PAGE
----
My first 7 jobs

1:56 PM James 0 Comments



  1. Freelance writer at The Morgan Hill Times - wrote for my town newspaper (circulation: 35,000) covering junior varsity sports teams for $20 a story. I spent about 3 hours each week writing two 250-word stories, so I made about $13/hr. My work consisted of calling up coaches and asking them about the games they played and what was coming up next week. I took their summaries of the games, spiced them up with exciting verbiage, and banged out the stories.
  2. Page layout editor at The Morgan Hill TImes - when summer rolled around, the paper hired me to work 20 hours a week laying out the news section, including the front page, photos, captions, trimming stories, and proofreading. I made $8-10/hr, which was a little better than minimum wage. I spent a few late nights making sure we met deadlines. I continued doing this job during my last year of high school. I quit during the year to spend more time playing music in my band and apply to schools.
  3. “House man” at Eagle Ridge Golf Course - the next summer, I worked at a local golf course doing a bunch of random manual labor tasks. Building sheds, repairing golf carts, washing glasses behind the bar (only once!), and setting up for weddings and parties by assembling (and disassembling) dance floors, moving a lot of furniture, and setting and clearing dishes. The job was physically demanding, and I often woke up the next day with a sore back and muscles. Hours were nights and weekends - sometimes I’d work from 9am-1pm to set up, then come back at 9pm-1am to tear down. I made minimum wage + tip, which worked out to $11-15/hr. I only worked about 15 hours per week, and my mom thought I was lazy, but it left me free to play with my band and hang out with my friends before I went off to college.
  4. Camp counselor at Camp Leelanau - my freshman summer, I was coerced to work as a camp counselor at an all-boys summer camp in the forest of northern Michigan. It was an awesome place for kids to get outdoor skills, challenge themselves physically and mentally, and enjoy great brotherhood with other campers and learn from counselors who are positive male role models. I made $1,500 for 8 weeks of work, so the hourly rate was less than $5/hr (assuming a 40-hour work week… and this was basically a 130-hour work week!). I was responsible for a cabin of five 7-to-8 year olds, and for teaching archery, neither of which I had any experience doing before that summer. It was a memorable summer, but I did not want to do that again! It also made me realize that taking care of kids is TOUGH and I did not want to be a parent… yet.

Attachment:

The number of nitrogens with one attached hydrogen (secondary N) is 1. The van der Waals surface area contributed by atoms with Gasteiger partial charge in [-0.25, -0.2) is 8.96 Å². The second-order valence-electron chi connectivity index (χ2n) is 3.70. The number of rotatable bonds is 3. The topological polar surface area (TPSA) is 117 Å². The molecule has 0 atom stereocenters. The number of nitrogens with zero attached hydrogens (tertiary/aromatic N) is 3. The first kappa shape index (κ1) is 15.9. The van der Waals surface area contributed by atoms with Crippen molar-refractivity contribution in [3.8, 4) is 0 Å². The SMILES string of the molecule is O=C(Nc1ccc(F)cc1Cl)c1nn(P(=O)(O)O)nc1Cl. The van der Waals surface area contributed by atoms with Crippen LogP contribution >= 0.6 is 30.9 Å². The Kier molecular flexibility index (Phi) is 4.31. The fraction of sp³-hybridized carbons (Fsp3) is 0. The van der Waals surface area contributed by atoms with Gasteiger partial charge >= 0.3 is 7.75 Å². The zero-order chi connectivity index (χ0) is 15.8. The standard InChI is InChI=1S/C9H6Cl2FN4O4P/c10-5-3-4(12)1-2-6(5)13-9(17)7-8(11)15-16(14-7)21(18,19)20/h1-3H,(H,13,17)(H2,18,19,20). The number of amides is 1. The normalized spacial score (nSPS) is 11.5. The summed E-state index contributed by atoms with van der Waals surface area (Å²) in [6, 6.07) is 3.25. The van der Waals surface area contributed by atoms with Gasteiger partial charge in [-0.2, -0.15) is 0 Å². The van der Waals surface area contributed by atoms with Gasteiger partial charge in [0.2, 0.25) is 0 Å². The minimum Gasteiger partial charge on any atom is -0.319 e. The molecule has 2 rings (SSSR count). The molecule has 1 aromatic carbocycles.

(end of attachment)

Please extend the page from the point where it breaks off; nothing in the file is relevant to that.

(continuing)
5. Lab assistant at Scripps Institution of Oceanography - in sophomore and junior year I worked in a computational environmental science lab that used big data and neural networks to predict weather patterns and stuff like that. I worked for a Principal Investigator (a guy with a PhD who ran the lab and got funding) and wrote and edited his papers, wrote scripts for data analysis, fetched coffee, and wrote his expense reports. That glorious job paid $11/hour, and came with a free helping of verbal abuse and high blood pressure from stress. The PI was a narcissistic asshole, but he helped me with some letters of recommendation down the road. I also learned C and scripting, so that was good on-the-job training.
  6. Engineering intern at General Atomics Electronic Systems - I started out working in the basement with a desk pretty far from everyone else. There were two other interns who I became friends with. We traded music and goofed off. I also occasionally built and debugged circuits, redlined engineering drawings, classified electronic component databases. Basically, they gave me really vague tasks, and I made tons of stupid mistakes and learned a lot of engineering jargon and practices the hard way. A few months in, they put me in charge of the next round of interns. I made $15/hr and they offered me my first full-time engineering job as a Component Engineer at $45k, then $51k. I refused because I knew that was way under market, and being a Component Engineer sounded like the most boring thing ever.
  7. Associate process engineer at Cubic Defense Applications - got this job thanks to my college buddy and lab-mate. At $55k/year, it was pretty average entry-level engineering pay. The job was really interesting: I didn’t appreciate many parts of it while I worked there, but I learned so much from it that I still use today, and I had some good people who taught me valuable lessons and gave me valuable experience. The cool thing was that I got a lot of autonomy - it was up to me to figure out how to solve problems, usually by just walking around, asking questions, and being resourceful - scary, but interesting. The bad things: waking up early (5:30-7am start times were not uncommon), feeling inferior to design engineers (which is not true), working with paper and command prompt legacy systems, feeling like I was supporting bad decisions regarding the Iraq War. Worked with some awesome people, though, and will always be grateful for the opportunities!

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